a photo discussion page by Don Roberson
All photos taken in the wild

There are four species of Tapirs (family Tapridae) in the world, three in South America and one in southeast Asia. All are elusive animals of thick jungle. The most widespread, and the only one most naturalists would have any chance to see, is the Brazilian Tapir Tapirus terrestris (above & right). Rita and I felt very fortunate to see six of them during a three week visit to Brazil in summer 1999. Our first was near dusk at the end of a day's drive down the Transpantaneira, the long single road into the Brazilian Pantanal. We had crossed perhaps a third of the 126 bridges on the 148 kms dirt road, and were near Pixaim, when what appeared to be a pony was seen crossing the road ahead of us. As we drew nearer it was apparent that this was no pony -- this was a tapir! What an unexpected treat!

Later in the trip we spent a week at Rio Cristalino in the very heart of the Brazilian Amazon Basin. This is a fabulous lodge along the black-water Rio Cristalino in very wild and undisturbed lowland swamp forest. During boat rides on three days we encountered five tapirs swimming across the river. They would dive when they heard the boat and then reappear long distances away; they can certainly move rapidly under water. The photo above is one of those tapirs; to the right it scrambles up the river bank on our approach.

Tapirs are among the most primitive large mammals in the world today. Macdonald (1984) says

"There were members of the modern genus Tapirus roaming the Northern Hemisphere 20 million years ago and their descendants have changed little. Their scattered relict distribution is often cited as evidence of the existence of the supercontinent of Gondwandaland, on the assumption that tapirs reached their present homes overland before the continents drifted apart."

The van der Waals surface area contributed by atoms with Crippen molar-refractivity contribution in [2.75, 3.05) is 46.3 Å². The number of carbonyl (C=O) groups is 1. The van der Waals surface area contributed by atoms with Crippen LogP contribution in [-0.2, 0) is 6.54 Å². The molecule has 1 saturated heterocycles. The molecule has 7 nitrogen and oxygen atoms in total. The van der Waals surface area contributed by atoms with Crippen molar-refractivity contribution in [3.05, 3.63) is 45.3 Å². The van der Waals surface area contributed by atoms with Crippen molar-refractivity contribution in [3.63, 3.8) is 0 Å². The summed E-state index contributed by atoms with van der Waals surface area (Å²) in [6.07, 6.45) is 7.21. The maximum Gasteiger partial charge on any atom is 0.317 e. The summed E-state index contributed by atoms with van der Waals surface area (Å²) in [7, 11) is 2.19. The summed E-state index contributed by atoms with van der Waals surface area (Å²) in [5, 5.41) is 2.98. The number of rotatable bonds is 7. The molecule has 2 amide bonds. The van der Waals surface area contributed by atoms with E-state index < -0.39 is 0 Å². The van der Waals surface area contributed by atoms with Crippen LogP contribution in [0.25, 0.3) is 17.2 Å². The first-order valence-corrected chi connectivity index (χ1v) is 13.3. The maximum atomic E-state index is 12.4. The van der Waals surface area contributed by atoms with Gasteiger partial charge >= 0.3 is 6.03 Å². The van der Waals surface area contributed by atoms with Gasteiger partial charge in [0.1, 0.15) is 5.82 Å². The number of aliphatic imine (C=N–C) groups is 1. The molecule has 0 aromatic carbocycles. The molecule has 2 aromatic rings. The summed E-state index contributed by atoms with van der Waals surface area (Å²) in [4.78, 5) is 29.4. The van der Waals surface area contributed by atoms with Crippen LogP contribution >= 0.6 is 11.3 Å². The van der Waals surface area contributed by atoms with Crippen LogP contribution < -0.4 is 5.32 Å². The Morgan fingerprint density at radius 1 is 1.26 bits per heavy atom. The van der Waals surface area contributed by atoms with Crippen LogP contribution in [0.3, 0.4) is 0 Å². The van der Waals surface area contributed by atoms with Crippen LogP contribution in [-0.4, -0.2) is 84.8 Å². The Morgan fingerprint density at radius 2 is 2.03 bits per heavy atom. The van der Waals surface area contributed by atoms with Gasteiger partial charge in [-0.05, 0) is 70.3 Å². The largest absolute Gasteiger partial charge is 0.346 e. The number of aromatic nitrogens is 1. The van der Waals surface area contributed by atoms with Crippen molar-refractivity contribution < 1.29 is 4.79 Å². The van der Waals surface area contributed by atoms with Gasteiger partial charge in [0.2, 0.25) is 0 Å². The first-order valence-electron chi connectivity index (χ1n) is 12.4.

Alas, today they are hunted extensively and threatened by habitat loss. The three additional species are all listed as "Vulnerable" or "Endangered." The most elusive is the Malayan Tapir T. indicus of southeast Asia. It is a large black tapir that looks like it is wearing a bright white diaper, at least in paintings. I don't know anyone who has seen one. In South America the Baird's Tapir T. bairdi is very local and sparse in the lowlands of southern Mexico to Ecuador. The Mountain Tapir T. pinchaque lives in the remote Andean forests from Colombia to Peru.

Tapirs have regular routes through the forest undergrowth and mark their territories with urine and dung, as do rhinos. They walk with their noses to the ground and must rely on scent heavily to detect other tapirs or predators. They are a favored prey of jaguars in the New World, and of tigers and leopards in the Old World. They are themselves entirely vegetarian, but are catholic in their dietary preferences. They both graze and browse.

I have been to remote Amazon Basin villages where a tapir was a pet, caught as a baby and raised by hand, and now wandering around the village feeding on scraps. Wild tapirs are quite wary, though, and it is always a special day when one is actually seen in the wild.

The taxonomy here follows Macdonald, D., ed. (1984) The Encyclopedia of Mammals, 1st ed. Facts on File Publ., New York. Other than personal experiences, the facts are mostly summarized from that text.

PHOTOS: All photos on this page are © 2001 Don Roberson; all rights reserved. The Brazilian Tapir was photographed in the Rio Cristalino of central Brazil in August 1999.






Page created 28 Jan 2002